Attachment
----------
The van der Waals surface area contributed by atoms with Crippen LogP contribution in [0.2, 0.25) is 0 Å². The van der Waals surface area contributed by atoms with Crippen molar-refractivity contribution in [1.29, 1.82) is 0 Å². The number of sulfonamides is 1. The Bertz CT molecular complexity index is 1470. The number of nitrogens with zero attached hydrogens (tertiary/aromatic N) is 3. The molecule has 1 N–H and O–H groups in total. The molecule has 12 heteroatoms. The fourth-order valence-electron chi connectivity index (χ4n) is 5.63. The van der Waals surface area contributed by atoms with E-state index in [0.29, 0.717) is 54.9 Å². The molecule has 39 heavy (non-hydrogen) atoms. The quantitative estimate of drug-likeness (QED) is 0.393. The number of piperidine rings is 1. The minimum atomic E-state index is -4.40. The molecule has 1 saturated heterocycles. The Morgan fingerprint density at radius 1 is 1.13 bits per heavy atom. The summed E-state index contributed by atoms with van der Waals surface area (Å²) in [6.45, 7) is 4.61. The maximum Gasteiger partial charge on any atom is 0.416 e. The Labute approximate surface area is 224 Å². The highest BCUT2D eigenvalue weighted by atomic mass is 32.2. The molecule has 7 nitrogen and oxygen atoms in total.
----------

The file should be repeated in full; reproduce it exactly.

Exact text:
The van der Waals surface area contributed by atoms with Crippen LogP contribution in [0.2, 0.25) is 0 Å². The van der Waals surface area contributed by atoms with Crippen molar-refractivity contribution in [1.29, 1.82) is 0 Å². The number of sulfonamides is 1. The Bertz CT molecular complexity index is 1470. The number of nitrogens with zero attached hydrogens (tertiary/aromatic N) is 3. The molecule has 1 N–H and O–H groups in total. The molecule has 12 heteroatoms. The fourth-order valence-electron chi connectivity index (χ4n) is 5.63. The van der Waals surface area contributed by atoms with E-state index in [0.29, 0.717) is 54.9 Å². The molecule has 39 heavy (non-hydrogen) atoms. The quantitative estimate of drug-likeness (QED) is 0.393. The number of piperidine rings is 1. The minimum atomic E-state index is -4.40. The molecule has 1 saturated heterocycles. The Morgan fingerprint density at radius 1 is 1.13 bits per heavy atom. The summed E-state index contributed by atoms with van der Waals surface area (Å²) in [6.45, 7) is 4.61. The maximum Gasteiger partial charge on any atom is 0.416 e. The Labute approximate surface area is 224 Å². The highest BCUT2D eigenvalue weighted by atomic mass is 32.2. The molecule has 7 nitrogen and oxygen atoms in total.